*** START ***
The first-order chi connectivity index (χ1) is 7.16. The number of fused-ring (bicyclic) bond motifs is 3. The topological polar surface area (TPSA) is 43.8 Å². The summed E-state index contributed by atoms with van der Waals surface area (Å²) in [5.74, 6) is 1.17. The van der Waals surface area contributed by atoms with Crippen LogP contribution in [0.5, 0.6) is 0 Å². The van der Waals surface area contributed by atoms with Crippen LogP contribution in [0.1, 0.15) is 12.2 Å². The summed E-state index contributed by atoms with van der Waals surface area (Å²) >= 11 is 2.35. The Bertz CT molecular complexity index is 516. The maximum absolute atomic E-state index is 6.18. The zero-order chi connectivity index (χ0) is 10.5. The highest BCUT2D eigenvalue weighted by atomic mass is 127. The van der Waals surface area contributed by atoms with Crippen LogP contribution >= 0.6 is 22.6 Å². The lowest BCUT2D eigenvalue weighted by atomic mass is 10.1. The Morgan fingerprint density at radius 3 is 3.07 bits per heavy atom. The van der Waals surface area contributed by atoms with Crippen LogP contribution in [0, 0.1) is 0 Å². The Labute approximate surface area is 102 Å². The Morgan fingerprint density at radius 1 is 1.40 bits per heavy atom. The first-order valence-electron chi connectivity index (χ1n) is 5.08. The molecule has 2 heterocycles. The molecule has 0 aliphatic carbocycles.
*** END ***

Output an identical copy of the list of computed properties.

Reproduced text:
The first-order chi connectivity index (χ1) is 7.16. The number of fused-ring (bicyclic) bond motifs is 3. The topological polar surface area (TPSA) is 43.8 Å². The summed E-state index contributed by atoms with van der Waals surface area (Å²) in [5.74, 6) is 1.17. The van der Waals surface area contributed by atoms with Crippen LogP contribution in [0.5, 0.6) is 0 Å². The van der Waals surface area contributed by atoms with Crippen LogP contribution in [0.1, 0.15) is 12.2 Å². The summed E-state index contributed by atoms with van der Waals surface area (Å²) >= 11 is 2.35. The Bertz CT molecular complexity index is 516. The maximum absolute atomic E-state index is 6.18. The zero-order chi connectivity index (χ0) is 10.5. The highest BCUT2D eigenvalue weighted by atomic mass is 127. The van der Waals surface area contributed by atoms with Crippen LogP contribution >= 0.6 is 22.6 Å². The lowest BCUT2D eigenvalue weighted by atomic mass is 10.1. The Morgan fingerprint density at radius 3 is 3.07 bits per heavy atom. The van der Waals surface area contributed by atoms with Crippen LogP contribution in [0, 0.1) is 0 Å². The Labute approximate surface area is 102 Å². The Morgan fingerprint density at radius 1 is 1.40 bits per heavy atom. The first-order valence-electron chi connectivity index (χ1n) is 5.08. The molecule has 2 heterocycles. The molecule has 0 aliphatic carbocycles.